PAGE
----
Save a few unlikely scenarios, pollsters and pundits have declared that Sen. Barack Obama will be on the presidential ticket in November. But despite his lead in delegates, superdelegates and the popular vote, Democrats in the bluegrass state are still turning out to support Sen. Clinton.
As recently as May 15, Clinton polled 36 points ahead of Obama in an American Research Group survey and many media reports attribute her continued lead to nothing more than old-fashioned racism.
"Race is still the elephant in the room, and the Rev. Wright issue hits at remaining racial prejudices and fears that people here might have," Saundra Ardrey, head of the political science department at Western Kentucky University, told The Huffington Post last week.
Donald Gross, who chairs the political science department at the University of Kentucky, agrees that race is a defining factor in this election and that the statements of Rev. Jeremiah Wright could explain why Clinton has widened her lead since the February primary in neighboring state Tennessee.
"Tennessee was before Rev. Wright and in the demographic we're talking about this creates problems for these voters," Gross said.
When Gross discussed Kentucky's demographics on the NPR program The Bryant Park Project last week, the show's Internet message board came to life.
"In a lot of the rural areas, literally a lot of these individuals have never seen African-Americans," Gross told NPR. "They don't interact with them."
Some listeners couldn't believe it was possible to live in the United States and not interact with racial minorities, but a homogenous population is a racial reality in the bluegrass state. Six of the ten least racially diverse cities in the country are in Kentucky, according to City-Data.com. And U.S. Census data shows that African Americans make up just 7.5 percent of the population.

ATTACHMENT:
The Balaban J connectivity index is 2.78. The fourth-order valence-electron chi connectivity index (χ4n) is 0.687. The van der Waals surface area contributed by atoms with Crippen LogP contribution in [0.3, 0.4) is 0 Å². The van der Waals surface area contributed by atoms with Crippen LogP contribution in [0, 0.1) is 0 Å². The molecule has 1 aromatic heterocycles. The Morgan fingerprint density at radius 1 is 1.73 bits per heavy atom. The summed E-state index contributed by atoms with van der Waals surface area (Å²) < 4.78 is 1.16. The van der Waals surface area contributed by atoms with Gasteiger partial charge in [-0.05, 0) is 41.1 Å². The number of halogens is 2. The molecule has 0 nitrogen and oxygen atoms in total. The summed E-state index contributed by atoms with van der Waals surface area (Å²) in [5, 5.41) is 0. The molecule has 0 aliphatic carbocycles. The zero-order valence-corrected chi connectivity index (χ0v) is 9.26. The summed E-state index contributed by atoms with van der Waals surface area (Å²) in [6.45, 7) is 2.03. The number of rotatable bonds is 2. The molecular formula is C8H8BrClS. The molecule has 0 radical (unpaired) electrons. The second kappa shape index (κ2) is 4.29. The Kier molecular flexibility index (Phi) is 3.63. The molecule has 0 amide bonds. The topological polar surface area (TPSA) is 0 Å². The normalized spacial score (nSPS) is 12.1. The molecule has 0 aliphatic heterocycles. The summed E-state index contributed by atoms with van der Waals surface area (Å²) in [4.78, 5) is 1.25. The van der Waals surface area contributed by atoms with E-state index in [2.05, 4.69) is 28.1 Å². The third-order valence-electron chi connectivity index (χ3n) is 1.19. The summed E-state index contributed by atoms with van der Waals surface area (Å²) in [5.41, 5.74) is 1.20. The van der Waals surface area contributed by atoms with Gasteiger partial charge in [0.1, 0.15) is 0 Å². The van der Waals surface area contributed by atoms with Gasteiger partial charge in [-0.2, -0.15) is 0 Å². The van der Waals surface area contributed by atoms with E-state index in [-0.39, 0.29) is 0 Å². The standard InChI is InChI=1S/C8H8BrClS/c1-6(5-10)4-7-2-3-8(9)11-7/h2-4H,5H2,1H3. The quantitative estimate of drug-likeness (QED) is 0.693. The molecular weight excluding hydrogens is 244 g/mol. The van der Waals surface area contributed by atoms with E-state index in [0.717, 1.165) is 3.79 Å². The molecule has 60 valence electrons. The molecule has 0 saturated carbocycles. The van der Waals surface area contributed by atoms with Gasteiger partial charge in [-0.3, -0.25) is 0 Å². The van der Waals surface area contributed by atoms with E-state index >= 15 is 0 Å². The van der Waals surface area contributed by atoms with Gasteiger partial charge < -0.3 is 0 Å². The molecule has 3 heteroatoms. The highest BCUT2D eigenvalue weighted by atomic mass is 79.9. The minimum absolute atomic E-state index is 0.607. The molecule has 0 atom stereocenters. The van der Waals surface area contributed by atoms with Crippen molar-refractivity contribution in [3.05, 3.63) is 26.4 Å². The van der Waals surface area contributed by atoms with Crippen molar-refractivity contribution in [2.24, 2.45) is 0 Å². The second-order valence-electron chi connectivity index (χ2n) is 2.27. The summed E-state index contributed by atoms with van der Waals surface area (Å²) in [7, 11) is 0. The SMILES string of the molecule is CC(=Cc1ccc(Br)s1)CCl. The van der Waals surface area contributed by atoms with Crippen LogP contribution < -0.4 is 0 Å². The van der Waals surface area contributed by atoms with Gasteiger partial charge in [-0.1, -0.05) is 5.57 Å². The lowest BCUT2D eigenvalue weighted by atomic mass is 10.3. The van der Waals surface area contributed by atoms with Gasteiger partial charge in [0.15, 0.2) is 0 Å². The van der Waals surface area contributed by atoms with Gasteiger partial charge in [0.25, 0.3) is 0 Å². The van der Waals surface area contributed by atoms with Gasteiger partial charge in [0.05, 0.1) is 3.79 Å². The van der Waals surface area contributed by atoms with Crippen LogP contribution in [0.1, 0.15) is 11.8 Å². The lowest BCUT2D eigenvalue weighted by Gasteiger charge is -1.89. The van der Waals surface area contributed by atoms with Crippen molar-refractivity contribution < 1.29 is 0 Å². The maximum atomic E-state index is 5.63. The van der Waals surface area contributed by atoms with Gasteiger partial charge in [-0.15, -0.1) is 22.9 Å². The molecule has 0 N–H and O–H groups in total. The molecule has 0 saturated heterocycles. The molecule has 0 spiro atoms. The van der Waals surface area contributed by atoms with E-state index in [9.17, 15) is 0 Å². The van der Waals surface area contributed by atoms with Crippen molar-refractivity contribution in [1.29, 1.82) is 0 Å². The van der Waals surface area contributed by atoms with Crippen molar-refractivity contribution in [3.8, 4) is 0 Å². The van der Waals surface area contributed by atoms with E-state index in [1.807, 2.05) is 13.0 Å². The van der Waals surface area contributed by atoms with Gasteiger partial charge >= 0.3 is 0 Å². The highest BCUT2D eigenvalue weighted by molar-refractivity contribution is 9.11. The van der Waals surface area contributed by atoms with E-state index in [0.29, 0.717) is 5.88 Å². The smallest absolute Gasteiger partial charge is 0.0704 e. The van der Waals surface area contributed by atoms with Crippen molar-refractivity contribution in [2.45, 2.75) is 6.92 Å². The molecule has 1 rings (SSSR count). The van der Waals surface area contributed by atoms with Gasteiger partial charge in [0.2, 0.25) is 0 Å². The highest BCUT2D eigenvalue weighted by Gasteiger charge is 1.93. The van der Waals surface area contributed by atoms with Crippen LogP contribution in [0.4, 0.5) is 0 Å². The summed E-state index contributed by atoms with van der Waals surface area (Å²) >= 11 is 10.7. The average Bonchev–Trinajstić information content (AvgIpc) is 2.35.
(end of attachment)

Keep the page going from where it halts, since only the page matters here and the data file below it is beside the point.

It might be easy to chalk up Clinton's lead to a combination of demographics and racism, but D. Stephen Voss, a political science professor at the University of Kentucky who studies the nexus of race and politics, respectfully disagreed with his colleague.
"Trying to read the preference to Clinton and attribute it to race is unfair to her and the voters," Voss said. "It suggests if you were not a racist, you'd be voting for Obama."
Voss says that Obama's limited name recognition early in the campaign and the absence of an urban, African American base in the state meant he faced an uphill battle with Kentucky's lunch pail Democrats from the start, a hill so steep in fact that the senator has all but ignored Kentucky voters.
"The Obama camp very much carries with it a young, modern, progressive, Starbucks crowd," Voss said. "Kentucky doesn't have that large, progressive, voter group. They're worried about grandma, about jobs, and Clinton has spoken to those concerns more successfully."
David Miller, the chaplain at Union College, a small, Methodist university in the hills of southeastern Kentucky says there may be "some credence" to the race factor, but the character of the two campaigns may be why Kentuckians remain loyal to Clinton even in the face of likely defeat.
"Kentucky Democrats have really been conservatives," Miller said. "In this election, the party machine candidate is Clinton and the progressive candidate is Obama, that's just not resonating with Kentucky voters."